A recent L.A. Times article on May 10th by Kathleen Luppi was a celebration of 100,000 accident free work hours at Christ Cathedral.

Another California company has done even better. The Phillips66 Refinery in Wilmington just had a BBQ celebrating more than 2,400,000 man-hours with no OSHA recordables over a 3 year period.

Coincidentally, the American Society of Civil Engineers (ASCE) is preparing to issue in 2019 their infrastructure report card for 17 infrastructures that did not exist prior to the 1900’s and they could not exist without the chemicals and by-products manufactured from crude oil.

The ASCE will be highlighting in the Energy Infrastructure that for the downstream refining sector of the energy infrastructure, the Bureau of Labor Statistics (BLS) shows that the industry has been reducing the risk of all injuries – including serious injuries and fatalities – for the last 20 years. The downward trend is indicative of an industry that has a strong management commitment to safety and health and strives for a culture of continuous improvement.

The BLS charts the petroleum refining sector of health and safety data as one of the safest industries to work in. 

Phillips66’s achievement is consistent with the BLS statistics, that the downstream refining sector is one of the safest places to work. In addition, the refining sector also offers high paying jobs to 1,000’s of workers and contributes significantly to the state’s economy.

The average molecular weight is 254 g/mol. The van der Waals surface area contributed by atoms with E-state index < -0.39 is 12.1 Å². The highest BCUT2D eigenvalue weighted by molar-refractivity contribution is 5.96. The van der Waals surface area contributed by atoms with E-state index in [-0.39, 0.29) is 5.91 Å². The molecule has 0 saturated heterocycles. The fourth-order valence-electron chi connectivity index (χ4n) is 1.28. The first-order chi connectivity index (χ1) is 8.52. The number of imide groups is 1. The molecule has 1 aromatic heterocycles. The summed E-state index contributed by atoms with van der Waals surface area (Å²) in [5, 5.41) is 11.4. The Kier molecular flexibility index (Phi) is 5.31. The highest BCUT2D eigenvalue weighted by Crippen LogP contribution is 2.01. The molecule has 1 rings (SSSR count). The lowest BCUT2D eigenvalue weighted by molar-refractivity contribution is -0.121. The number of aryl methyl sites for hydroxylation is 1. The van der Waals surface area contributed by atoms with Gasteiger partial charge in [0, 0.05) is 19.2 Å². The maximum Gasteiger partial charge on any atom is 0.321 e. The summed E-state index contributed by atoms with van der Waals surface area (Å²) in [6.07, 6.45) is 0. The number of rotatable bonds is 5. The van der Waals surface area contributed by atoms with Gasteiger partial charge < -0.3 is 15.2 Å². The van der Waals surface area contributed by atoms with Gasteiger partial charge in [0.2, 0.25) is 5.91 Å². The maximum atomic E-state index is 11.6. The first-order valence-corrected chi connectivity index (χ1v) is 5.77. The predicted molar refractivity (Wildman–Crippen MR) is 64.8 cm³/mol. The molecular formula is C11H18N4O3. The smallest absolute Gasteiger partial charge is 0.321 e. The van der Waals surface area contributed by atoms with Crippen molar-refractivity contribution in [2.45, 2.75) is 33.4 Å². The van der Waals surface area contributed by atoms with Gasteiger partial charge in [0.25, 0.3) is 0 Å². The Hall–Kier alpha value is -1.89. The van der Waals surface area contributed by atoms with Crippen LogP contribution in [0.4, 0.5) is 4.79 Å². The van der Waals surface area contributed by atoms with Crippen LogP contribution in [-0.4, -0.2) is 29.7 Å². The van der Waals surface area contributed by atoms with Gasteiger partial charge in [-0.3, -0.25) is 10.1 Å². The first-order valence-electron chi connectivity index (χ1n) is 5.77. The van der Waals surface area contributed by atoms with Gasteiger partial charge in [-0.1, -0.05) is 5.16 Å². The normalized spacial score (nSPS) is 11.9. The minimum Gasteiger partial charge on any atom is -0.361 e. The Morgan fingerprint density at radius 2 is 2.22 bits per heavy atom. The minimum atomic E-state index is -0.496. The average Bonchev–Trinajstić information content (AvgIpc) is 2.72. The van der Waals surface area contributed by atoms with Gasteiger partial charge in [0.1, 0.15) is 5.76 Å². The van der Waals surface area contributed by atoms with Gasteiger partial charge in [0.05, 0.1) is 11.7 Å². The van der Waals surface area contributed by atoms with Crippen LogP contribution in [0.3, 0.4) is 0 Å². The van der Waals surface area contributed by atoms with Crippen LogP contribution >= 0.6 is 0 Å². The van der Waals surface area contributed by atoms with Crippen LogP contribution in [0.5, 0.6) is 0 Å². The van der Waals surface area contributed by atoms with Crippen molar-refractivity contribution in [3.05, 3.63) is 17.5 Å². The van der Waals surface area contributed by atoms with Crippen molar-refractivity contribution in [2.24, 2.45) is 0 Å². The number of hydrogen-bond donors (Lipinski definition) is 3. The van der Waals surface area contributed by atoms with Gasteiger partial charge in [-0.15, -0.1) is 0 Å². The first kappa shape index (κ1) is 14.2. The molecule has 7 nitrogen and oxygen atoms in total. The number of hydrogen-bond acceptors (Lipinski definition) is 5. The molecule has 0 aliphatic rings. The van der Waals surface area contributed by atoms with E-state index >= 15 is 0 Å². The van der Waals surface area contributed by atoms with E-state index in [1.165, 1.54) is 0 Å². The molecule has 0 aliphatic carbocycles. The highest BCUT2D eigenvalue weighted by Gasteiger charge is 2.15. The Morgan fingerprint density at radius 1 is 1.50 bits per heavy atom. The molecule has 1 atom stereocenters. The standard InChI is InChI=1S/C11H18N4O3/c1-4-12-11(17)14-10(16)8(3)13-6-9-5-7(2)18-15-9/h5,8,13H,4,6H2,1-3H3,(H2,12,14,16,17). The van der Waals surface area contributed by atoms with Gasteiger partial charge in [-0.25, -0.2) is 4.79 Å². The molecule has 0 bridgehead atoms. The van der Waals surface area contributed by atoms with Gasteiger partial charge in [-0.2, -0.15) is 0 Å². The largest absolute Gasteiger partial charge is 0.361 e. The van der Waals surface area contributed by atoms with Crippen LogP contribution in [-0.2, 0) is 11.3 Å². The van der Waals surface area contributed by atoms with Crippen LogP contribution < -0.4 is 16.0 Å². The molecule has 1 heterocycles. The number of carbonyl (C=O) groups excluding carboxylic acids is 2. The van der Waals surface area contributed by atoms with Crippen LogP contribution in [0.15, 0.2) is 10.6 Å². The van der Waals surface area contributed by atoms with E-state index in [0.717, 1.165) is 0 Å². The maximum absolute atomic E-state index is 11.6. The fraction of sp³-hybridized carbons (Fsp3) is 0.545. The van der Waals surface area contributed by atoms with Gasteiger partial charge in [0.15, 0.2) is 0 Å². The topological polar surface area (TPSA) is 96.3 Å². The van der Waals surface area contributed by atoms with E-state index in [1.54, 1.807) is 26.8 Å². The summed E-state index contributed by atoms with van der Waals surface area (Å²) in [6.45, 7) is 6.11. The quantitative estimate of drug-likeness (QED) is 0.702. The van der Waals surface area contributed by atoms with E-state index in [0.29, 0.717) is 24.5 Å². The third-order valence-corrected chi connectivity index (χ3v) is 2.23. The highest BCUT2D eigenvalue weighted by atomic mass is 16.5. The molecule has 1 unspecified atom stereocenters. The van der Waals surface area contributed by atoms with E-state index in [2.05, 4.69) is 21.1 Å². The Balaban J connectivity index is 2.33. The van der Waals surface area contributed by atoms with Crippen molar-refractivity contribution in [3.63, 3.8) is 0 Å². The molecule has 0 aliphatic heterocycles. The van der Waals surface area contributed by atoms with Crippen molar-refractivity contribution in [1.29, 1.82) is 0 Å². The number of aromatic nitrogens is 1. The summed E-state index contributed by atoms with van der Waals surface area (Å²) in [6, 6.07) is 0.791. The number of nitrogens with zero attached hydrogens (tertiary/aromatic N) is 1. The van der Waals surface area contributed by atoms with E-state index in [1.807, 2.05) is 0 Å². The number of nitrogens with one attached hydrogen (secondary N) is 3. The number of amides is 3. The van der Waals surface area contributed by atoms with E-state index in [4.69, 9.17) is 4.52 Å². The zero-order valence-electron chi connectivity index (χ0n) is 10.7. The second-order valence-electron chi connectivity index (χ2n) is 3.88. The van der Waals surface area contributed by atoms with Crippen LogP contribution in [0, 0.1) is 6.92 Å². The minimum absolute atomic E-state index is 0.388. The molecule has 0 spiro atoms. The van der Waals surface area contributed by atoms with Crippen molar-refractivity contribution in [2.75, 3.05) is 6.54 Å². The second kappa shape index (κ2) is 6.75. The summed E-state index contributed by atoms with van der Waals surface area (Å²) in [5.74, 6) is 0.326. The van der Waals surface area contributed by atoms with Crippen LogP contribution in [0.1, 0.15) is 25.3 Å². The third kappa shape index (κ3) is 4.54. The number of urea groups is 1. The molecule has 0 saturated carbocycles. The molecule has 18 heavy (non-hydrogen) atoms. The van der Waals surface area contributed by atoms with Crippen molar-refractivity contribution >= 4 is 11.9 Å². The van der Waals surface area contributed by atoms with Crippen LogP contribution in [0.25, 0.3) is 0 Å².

Safety is the highest priority for the refining and petrochemical industry, and the industry’s safety record is concrete evidence of its commitment to continuously improving its performance.  Although the industry is already a leader in process and occupational safety, it continues to take voluntary actions to improve and raise the bar for all industry players, while serving as an example for other manufacturing sectors.

California is unique in that we are an “energy island” to its almost 40 million citizens, bordered between the Pacific Ocean and the Sierra Nevada Mountains. California has 35 million registered vehicles of which 93% are not electric vehicles (EV’s).

With California being one of the most environmentally regulated locations in the world, continuing the manufacturing in-state, of aviation fuel, gasoline, diesel, and marine fuels is needed to maintain the lowest levels of emissions.

For California’s 35 million registered motor vehicles, of which more than 90% are not EV’s, DAILY fuel needs in 2016 were 42 million gallons of gasoline, and 10 million gallons of diesel.  Sounds like a lot of fuel, but it’s only a little more than one gal/day/vehicle, resulting in refueling every week or two. Daily demand at California’s 145 airports, inclusive of 33 military, 10 major, and more than 100 general aviation airports, consumes 10 million gal/day of aviation fuels. In addition, California requires vessels calling on its ports to use special marine fuel.

With all the pressures on industries to be profitable, it exciting to learn of the focus that firms are placing on the safety and the well-being of their workforce.